Add One More Step

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How do we facilitate the expansion of someone’s communication skills? We do this by staying one step ahead of their current abilities. If they use a single word, we can model two to three words. For an AAC user, we do this by modeling on their communication device. We want the learner both to hear and see the expanded utterance. For a person using gestures or signs, we add one more element to the message they convey.

If we always used the same words, the AAC user wouldn’t learn anything new. We need to stay a step or two ahead. If they produce a single word, we can model two to three related words. If someone says, “coffee” with their device or sign, we might model, “want coffee”. This shows the user how to combine their noun with other parts of speech. When you have the ability to combine words, you are able to say new things. A communication system based entirely on nouns would not provide access to language.

The ability to combine words gives us superpowers. Language makes it possible to comment, joke, greet and reject. Being able to say “NO” is powerful. With the use of language, someone can say, “I don’t want coffee. I want something different.”

What if the AAC user is already making short sentences? We can expand by modeling more words, such as adjectives, adverbs, and prepositions. We help them to grow the complexity of their language. Language is powerful.

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This video shows the therapist modeling and expanding the client's communication.

Deepen Your Understanding

Nothing makes an AAC SLP happier than seeing beginning communicators start to use symbols to express themselves. Sure, it is great when a learner grabs your arm to lead you to the snack cupboard or hands you a juice box to get help opening it. Those are important communicative acts that we celebrate. But moving beyond pre-symbolic forms of communication to using signs and pictures, allows us to expand their vocabularies outside of the ‘here and now’ and enables them to communicate effectively with less familiar partners.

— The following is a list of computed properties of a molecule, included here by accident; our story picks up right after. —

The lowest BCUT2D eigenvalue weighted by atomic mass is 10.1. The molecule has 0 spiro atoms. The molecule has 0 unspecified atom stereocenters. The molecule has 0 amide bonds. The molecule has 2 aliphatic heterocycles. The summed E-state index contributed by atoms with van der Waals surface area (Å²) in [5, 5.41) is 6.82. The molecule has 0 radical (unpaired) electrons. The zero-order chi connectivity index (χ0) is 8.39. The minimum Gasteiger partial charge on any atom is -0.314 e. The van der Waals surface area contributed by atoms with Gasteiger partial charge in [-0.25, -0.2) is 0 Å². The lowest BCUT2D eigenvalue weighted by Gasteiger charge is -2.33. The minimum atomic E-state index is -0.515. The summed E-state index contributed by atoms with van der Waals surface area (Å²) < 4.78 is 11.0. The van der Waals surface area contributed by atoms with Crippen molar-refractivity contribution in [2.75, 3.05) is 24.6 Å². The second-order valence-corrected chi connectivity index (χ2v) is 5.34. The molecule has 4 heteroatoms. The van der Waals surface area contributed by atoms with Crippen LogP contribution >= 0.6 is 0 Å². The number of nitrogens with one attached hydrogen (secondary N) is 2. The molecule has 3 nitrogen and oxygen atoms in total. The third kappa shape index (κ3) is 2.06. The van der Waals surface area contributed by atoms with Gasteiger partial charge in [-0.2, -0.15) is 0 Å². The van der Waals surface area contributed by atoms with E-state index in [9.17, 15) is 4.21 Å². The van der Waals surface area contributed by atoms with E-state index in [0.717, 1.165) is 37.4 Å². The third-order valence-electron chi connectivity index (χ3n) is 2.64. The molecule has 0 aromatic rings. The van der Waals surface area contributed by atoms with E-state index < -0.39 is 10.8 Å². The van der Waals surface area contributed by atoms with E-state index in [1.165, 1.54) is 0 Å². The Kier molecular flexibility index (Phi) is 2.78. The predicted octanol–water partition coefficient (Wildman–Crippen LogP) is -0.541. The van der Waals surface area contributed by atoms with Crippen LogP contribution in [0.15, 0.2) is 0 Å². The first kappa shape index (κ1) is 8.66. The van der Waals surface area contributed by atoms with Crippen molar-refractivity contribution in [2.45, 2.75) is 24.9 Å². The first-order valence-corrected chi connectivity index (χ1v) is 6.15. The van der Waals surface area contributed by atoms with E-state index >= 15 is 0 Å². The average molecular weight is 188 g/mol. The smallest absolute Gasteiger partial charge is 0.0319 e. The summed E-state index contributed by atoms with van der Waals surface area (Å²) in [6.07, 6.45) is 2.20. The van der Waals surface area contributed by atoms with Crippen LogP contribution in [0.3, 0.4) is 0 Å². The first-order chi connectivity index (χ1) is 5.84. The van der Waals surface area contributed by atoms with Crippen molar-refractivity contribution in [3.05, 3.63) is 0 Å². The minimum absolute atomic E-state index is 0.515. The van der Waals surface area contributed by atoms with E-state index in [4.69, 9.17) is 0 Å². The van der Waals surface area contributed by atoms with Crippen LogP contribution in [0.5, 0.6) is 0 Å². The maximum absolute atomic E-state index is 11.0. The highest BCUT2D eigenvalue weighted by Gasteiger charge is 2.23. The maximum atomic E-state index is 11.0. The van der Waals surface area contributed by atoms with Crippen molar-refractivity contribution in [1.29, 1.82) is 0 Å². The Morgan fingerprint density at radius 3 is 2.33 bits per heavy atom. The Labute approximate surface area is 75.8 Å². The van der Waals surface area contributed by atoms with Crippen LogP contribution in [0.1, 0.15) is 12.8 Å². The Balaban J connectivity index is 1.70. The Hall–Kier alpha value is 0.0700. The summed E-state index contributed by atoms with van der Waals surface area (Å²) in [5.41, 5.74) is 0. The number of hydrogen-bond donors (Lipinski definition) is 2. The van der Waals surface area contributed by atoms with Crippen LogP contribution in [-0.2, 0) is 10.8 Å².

When we’ve crossed the bridge into symbolic communication, we’re building a foundation for language development. If things go well, the learner will steadily acquire new symbols and words, eventually allowing us to work on word combinations.

Are you working with AAC learners who at the early sentence level? If so, you may be considering how to build the length and complexity of their utterances. In some ways, this is no different than the strategies you would use with speaking children at this level. Here are some things to think about as you proceed.

1. Add-A-Word: Respond to any communicative attempt by adding a single word to whatever the communicator says (E.g., “More” becomes “Want more;” “Want more” becomes “Want more milk;” “Want more milk” becomes “I want more milk”).
2. Focus on a specific target: Maximize your therapy effectiveness by knowing exactly HOW you want the AAC learner to increase sentence length. Are you going for more verbs? Adding descriptors? Using pronouns? Which ones? Get specific so that you can teach that particular word, model sentences with that kind of word, and provide many practice opportunities on that specific word type.
3. Tempt a longer utterance and scaffold: A learner who is used to 2-word sentences (e.g., “want cracker”) will probably need help building up the length. One way to do that is to have options that relate to the initial request, such as a big piece of cracker and a little piece of cracker if I am trying to expand the sentence with a descriptor.

“Want cracker”
“Big or little””
“Big”
“Want big cracker”
4. Respond contingently: As soon as the learner produces the target utterance, respond to the intent (not the form).

“Want more milk” should result in getting more milk, not a comment on ‘good talking’ or ‘saying the whole thing.’
“Want go to the store” should result on an acknowledgement even if you can’t comply with the request (e.g., “Tomorrow. We can go to the store tomorrow.”)
5. Model the longer utterance with aided language input: Always a critical strategy for beginning communicators, this is something we highly recommend until the learner is familiar with his/her AAC system and uses it fluently.
6. Repeat in various contexts: Learners gain skills more quickly when we provide a lot of instruction with different materials and in various activities.
7. Consider changing the communicative function: Don’t restrict the learner to using longer utterances for just one purpose. Beginning with requests may be a good idea for some learners, but once they get the hang of it broaden out to using longer sentences for protesting (e.g., “No more” becomes “No more milk”) or commenting (e.g., “See car” becomes “See red car”).
8. Individualize: Many beginning communicators are motivated by requests for things they want or activities they want to do. That wasn’t the case for Jonah, however. This little guy was much more motivated by social interaction, attention, and connecting with other people just for the joy of it. It’s not always about ‘the stuff.’ For Jonah, some initial targets could be:

“Go” to “Go see;” Then “Go see Carly” or “Me go see”
“Play” to “Play now;” Then “Me play now” or “Carly play now”
9. Spread the news: Share the specific goal that the learner is working on so that others can facilitate the process and take note of attempts to use the longer sentence. We build generalization through planning and teamwork, not just doing our intervention and ‘hoping’ the skill generalizes.

We’d love to hear your thoughts on helping beginning communicators build longer sentences.

Carole Zangari, Praactical AAC
June 2nd, 2014